Carl has been interviewed by numerous news stations and newspapers in Phoenix regarding the escape from the Kingman prison and other high profile media cases related to wrongful deaths and suicides inside prisons. His insights have been solicited by the ACLU, Amnesty International, and various other legal firms representing solitary confinement cases in California and Arizona. He is currently working on the STG Step Down program at Pelican Bay and has offered his own experience insights with the Center of Constitutional Rights lawyers and interns to establish a core program at the SHU units. He has personally corresponded and written with SHU prisoners to assess the living conditions and how it impacts their long term placement inside these type of units that are similar to those in Arizona Florence Eyman special management unit where Carl was a unit deputy warden for almost two years before his promotion to Deputy Warden of Operations in Safford and Eyman.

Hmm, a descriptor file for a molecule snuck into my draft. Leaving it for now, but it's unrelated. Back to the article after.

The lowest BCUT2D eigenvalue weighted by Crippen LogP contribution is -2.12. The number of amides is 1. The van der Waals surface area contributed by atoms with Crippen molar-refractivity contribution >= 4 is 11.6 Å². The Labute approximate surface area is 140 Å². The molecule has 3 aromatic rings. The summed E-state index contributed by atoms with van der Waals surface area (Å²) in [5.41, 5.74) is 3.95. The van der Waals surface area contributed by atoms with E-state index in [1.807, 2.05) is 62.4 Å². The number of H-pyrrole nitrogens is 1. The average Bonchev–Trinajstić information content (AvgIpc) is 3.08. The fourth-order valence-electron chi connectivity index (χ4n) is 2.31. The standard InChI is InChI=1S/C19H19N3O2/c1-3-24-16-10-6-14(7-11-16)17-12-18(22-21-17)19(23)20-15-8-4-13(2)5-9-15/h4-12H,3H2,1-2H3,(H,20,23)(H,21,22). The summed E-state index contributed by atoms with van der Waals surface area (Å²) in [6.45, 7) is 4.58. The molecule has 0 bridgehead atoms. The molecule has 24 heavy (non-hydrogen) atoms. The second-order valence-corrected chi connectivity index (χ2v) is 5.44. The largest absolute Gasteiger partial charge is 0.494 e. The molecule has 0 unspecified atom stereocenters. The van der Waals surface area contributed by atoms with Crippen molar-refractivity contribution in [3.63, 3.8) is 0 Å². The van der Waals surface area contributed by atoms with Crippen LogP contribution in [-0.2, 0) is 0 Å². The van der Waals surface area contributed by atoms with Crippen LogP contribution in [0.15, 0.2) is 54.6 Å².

He is a strong advocate for the mentally ill and is a board member of David's Hope Inc. a non-profit advocacy group in Phoenix and also serves as a senior advisor for Law Enforcement Officers Advocates Council in Chino, California As a subject matter expert and corrections consultant, Carl has provided interviews and spoken on national and international radio talk shows e.g. BBC CBC Lou Show & TV shows as well as the Associated Press.

I use sarcasm, satire, parodies and other means to make you think!!!!!!!!!!!!!!!

Thursday, September 3, 2015

Staring at a Black Wall

An Interpersonal Experience Staring at a Black Wall - a theory
I have often compared staring at a black wall like staring into someone’s eyes for a prolonged period of time. Regardless whether you believe me or not, such an experience is intense to say the least as it takes you into another psychological dimension. A dimension so hard to comprehend, you often end up being speechless before you can gather your thoughts on this experience. Let me sum it up by the situation getting weird and weirder as you prolong the stare.